and others, and put in the service three full regiments of infantry and one of cavalry. Col. H. L. Grinsted raised two regiments of infantry; Cols. D. McRae, J. C. Pleasants, A. J. McNeill and C. H. Matlock each raised a regiment. In raising Arkansas troops, and afterward in their organization, important services were rendered by the following, among other officers: Cols. J. F. Fagan, Shaler, Shaver, Morgan, Glenn and Johnson; Lieutenant-Colonels Geoghegan, Magenis, Polk, McMillan, Wright, Hart, Young and Crawford; Majors Bell, Gause, Cocke, Baber, Yell, Hicks, Chrisman and Crenshaw, and Captains Johnson, Ringo, Martin, Home, Blackmer and Biscoe. In Arkansas there were raised and organized, under my orders, thirteen regiments and one battalion of infantry, two regiments and one battalion of cavalry, and four batteries—all war troops—besides upward of 5,000 irregulars of the independent companies, and not including the Arkansas troops drawn from the Indian country. [This increase
: First brigade, Col. R. R. Garland—Texas regiments of Colonels Garland, Wilkes and Gillespie; Denson's Louisiana cavalry; Hart's Arkansas battery. Second brigade, Col. James Deshler—Texas regiments of Colonels Mills, Sweet and Darnell; Haldeman's Te different charges. To defend this entire line of rifle-pits, I had but one battery of field pieces, under command of Captain Hart, to whom great credit is due for the successful manner in which they were handled, contending as he did with fifty piencluding the general commanding, was captured; and Deshler's brigade alone, consisting of Texas and Arkansas infantry, and Hart's Arkansas battery, held their guns and standards and stood defiantly in the face of the foe. Charge after charge was made against their line all day long, only to meet slaughter and defeat. Captain Hart, another gallant Arkansas officer, and his brave lieutenant, E. A. Dubose, strewed the field in front of the muzzles of their guns, and had 80 horses, out of 86 in the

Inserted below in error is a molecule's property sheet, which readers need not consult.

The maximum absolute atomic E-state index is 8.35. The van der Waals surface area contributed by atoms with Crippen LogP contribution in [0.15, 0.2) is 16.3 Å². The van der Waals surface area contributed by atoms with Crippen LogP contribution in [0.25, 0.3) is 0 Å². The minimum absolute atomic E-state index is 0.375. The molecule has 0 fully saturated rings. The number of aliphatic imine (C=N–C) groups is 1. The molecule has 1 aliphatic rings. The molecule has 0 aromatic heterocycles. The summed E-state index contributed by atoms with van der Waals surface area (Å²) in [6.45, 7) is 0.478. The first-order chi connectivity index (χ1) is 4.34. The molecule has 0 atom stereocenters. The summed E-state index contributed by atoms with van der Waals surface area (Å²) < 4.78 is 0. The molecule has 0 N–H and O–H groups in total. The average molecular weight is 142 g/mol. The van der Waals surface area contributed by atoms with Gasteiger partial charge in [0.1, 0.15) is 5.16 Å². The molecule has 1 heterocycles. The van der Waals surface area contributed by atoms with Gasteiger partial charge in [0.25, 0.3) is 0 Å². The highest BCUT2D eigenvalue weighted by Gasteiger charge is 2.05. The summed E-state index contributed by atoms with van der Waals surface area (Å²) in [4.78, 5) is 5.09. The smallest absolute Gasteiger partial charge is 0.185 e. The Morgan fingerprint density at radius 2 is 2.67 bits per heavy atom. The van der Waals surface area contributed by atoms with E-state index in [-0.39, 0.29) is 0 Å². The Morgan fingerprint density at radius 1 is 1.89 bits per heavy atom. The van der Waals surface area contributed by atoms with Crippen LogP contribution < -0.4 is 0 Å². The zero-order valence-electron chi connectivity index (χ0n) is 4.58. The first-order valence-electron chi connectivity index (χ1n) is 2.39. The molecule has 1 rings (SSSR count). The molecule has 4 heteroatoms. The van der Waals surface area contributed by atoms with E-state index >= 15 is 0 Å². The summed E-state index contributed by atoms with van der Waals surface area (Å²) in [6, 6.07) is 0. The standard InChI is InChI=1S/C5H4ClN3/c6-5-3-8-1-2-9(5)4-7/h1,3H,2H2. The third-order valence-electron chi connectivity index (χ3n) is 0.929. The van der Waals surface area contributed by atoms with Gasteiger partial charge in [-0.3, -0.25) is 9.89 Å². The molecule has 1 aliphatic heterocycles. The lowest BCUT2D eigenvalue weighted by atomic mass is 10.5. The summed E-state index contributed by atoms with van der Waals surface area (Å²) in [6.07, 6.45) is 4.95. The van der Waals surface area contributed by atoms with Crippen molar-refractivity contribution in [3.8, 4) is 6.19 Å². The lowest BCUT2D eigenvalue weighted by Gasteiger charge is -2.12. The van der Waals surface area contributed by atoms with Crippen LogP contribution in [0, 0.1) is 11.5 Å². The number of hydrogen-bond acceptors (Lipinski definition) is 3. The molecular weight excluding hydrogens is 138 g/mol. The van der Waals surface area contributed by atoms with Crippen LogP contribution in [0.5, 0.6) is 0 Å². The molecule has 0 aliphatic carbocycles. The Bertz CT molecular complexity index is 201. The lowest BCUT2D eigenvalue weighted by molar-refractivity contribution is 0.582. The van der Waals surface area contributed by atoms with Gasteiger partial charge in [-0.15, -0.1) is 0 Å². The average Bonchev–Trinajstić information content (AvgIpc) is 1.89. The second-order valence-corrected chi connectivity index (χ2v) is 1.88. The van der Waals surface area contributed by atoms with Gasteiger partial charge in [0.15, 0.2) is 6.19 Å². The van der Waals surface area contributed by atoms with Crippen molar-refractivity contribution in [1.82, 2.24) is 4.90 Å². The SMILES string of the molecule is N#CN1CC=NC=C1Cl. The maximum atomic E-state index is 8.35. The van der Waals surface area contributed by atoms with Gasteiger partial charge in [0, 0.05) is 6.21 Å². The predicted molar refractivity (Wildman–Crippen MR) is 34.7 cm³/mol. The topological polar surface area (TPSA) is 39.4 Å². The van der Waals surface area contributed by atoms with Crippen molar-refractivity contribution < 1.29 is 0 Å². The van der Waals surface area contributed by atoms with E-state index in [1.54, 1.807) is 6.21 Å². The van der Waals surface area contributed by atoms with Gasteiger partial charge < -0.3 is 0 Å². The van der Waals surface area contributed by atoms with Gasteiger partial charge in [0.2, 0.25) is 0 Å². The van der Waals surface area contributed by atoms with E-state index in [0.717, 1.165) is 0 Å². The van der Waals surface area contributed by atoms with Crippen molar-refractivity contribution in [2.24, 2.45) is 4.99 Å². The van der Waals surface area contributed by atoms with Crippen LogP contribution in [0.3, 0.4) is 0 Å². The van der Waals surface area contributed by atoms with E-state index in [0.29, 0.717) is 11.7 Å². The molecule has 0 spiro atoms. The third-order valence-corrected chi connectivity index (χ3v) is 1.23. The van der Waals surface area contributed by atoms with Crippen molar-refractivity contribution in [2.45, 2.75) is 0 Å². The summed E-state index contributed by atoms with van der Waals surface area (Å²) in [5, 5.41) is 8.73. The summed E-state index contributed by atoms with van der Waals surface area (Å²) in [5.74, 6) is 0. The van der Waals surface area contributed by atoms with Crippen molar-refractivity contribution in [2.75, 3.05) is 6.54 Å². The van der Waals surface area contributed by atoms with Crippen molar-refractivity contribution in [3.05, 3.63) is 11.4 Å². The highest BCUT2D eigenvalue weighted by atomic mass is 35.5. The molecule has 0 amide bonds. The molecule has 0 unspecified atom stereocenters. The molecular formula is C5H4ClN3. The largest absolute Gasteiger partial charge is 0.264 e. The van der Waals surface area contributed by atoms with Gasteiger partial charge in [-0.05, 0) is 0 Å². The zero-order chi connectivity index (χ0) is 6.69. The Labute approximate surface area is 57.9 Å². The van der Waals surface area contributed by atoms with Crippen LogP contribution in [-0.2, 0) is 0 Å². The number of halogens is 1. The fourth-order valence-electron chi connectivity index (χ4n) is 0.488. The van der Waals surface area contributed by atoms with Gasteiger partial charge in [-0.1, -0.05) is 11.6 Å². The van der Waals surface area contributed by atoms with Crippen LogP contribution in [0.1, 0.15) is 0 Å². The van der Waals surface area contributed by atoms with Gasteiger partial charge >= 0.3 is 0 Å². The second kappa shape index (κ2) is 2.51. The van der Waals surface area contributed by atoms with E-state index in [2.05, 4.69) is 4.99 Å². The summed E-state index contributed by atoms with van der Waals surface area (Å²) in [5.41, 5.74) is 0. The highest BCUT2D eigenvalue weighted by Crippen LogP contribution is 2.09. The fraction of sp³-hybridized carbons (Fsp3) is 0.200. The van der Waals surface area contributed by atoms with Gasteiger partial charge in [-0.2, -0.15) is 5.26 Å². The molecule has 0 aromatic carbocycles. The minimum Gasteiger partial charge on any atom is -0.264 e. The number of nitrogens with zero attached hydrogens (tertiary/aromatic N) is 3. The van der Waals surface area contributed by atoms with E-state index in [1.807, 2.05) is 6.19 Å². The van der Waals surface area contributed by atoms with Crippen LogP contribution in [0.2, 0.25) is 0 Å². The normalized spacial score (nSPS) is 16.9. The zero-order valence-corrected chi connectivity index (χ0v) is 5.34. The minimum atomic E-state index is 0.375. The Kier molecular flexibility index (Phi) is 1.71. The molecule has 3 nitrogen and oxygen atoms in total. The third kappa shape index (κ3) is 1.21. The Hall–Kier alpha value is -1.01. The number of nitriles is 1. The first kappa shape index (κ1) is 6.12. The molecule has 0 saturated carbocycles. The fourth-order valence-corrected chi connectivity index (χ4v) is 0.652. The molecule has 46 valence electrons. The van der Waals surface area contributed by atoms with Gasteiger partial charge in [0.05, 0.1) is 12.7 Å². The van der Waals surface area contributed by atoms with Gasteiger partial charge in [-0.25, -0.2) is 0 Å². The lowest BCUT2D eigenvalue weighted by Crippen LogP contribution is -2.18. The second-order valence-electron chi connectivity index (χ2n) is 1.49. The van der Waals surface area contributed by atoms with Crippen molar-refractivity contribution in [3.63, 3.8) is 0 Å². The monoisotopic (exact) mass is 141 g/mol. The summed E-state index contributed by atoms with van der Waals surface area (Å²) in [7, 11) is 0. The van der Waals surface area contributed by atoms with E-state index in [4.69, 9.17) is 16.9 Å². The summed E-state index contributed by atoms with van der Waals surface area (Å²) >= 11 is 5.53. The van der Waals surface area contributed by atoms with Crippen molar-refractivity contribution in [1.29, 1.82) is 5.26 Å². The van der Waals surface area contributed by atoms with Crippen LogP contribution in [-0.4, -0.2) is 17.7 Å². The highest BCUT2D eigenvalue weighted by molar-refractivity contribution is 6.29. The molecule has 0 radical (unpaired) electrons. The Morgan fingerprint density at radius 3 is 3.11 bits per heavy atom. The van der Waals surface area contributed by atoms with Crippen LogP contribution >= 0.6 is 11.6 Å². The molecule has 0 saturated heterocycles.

as great a diversion as possible. When informed that the enemy had retaken Graveyard hill, I sent Capt. Paul M. Cobbs, of Hart's regiment, with his company, to General Fagan, to say that I was unable to attack the works in front, being now exposed fired it against them. Here also fell, mortally wounded, Lieut. W. F. Rector [second son of Governor Rector], adjutant of Hart's regiment, whose gallantry and undaunted bravery signally distinguished him in the assault Maj. J. M. Davie, leading his ell, mortally wounded, in front of his men. Here also fell, mortally wounded, the brave, the zealous Maj. J. C. Martin, of Hart's regiment; Maj. A. F. Stephenson, of Gause's regiment; Capt. J. C. Garland, of Glenn's regiment; and Lieut. Thomas A. Epp men. Lieut. J. W. Crabtree, of Glenn's regiment, displayed the greatest intrepidity. Sergt. John H. Champ, Company A, of Hart's regiment, deserves special mention. Color-Sergeant Garland, of Glenn's regiment, advanced his regimental colors to the
Morris Hobbs; J. B. Cooper, of Benton county; S. B. Buchanan, of Washington county; Caleb Davis, of Pope county; Hallowell, of Yell county; Knott, of Franklin county, and Douglas, of Benton county. The battalion fought at Oak Hills and Elkhorn; was transferred to the east of the Mississippi, and participated in the battles of Farmington, Iuka, Corinth, Baker's Creek, and in the siege of Vicksburg. Exchanged at Vicksburg, it was reorganized west of the Mississippi, and with Gause's, Glenn's, Hart's and Morgan's regiments, formed a brigade commanded by McRae, promoted to brigadier-general. Lieutenant-Colonel Hobbs, who had served several sessions as clerk of the house of representatives of Arkansas, became colonel. The Fourth Arkansas infantry was organized at Miller's Springs, Lawrence county, Mo., August 17, 1861, by the election of Col. Evander McNair, of Hempstead county; Lieut.-Col. A. Bryce Williams, of Hempstead county; Maj. J. H. Clay, of Montgomery county. The regiment wa